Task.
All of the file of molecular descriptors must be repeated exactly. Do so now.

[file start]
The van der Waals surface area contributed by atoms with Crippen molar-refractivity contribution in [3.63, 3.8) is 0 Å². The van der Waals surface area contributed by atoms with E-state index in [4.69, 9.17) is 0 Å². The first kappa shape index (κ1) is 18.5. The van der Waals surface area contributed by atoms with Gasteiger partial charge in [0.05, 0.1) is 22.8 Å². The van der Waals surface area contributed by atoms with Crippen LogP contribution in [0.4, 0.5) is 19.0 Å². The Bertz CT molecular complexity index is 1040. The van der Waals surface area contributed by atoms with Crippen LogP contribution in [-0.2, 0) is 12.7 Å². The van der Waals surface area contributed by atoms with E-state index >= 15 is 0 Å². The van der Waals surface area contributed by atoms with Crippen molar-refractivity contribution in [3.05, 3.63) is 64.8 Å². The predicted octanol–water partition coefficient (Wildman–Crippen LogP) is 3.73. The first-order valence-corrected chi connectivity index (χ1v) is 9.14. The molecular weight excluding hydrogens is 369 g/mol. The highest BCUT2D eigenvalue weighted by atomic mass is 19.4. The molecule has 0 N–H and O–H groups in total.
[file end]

The van der Waals surface area contributed by atoms with Crippen molar-refractivity contribution in [3.63, 3.8) is 0 Å². The van der Waals surface area contributed by atoms with E-state index in [4.69, 9.17) is 0 Å². The first kappa shape index (κ1) is 18.5. The van der Waals surface area contributed by atoms with Gasteiger partial charge in [0.05, 0.1) is 22.8 Å². The van der Waals surface area contributed by atoms with Crippen LogP contribution in [0.4, 0.5) is 19.0 Å². The Bertz CT molecular complexity index is 1040. The van der Waals surface area contributed by atoms with Crippen LogP contribution in [-0.2, 0) is 12.7 Å². The van der Waals surface area contributed by atoms with E-state index >= 15 is 0 Å². The van der Waals surface area contributed by atoms with Crippen molar-refractivity contribution in [3.05, 3.63) is 64.8 Å². The predicted octanol–water partition coefficient (Wildman–Crippen LogP) is 3.73. The first-order valence-corrected chi connectivity index (χ1v) is 9.14. The molecular weight excluding hydrogens is 369 g/mol. The highest BCUT2D eigenvalue weighted by atomic mass is 19.4. The molecule has 0 N–H and O–H groups in total.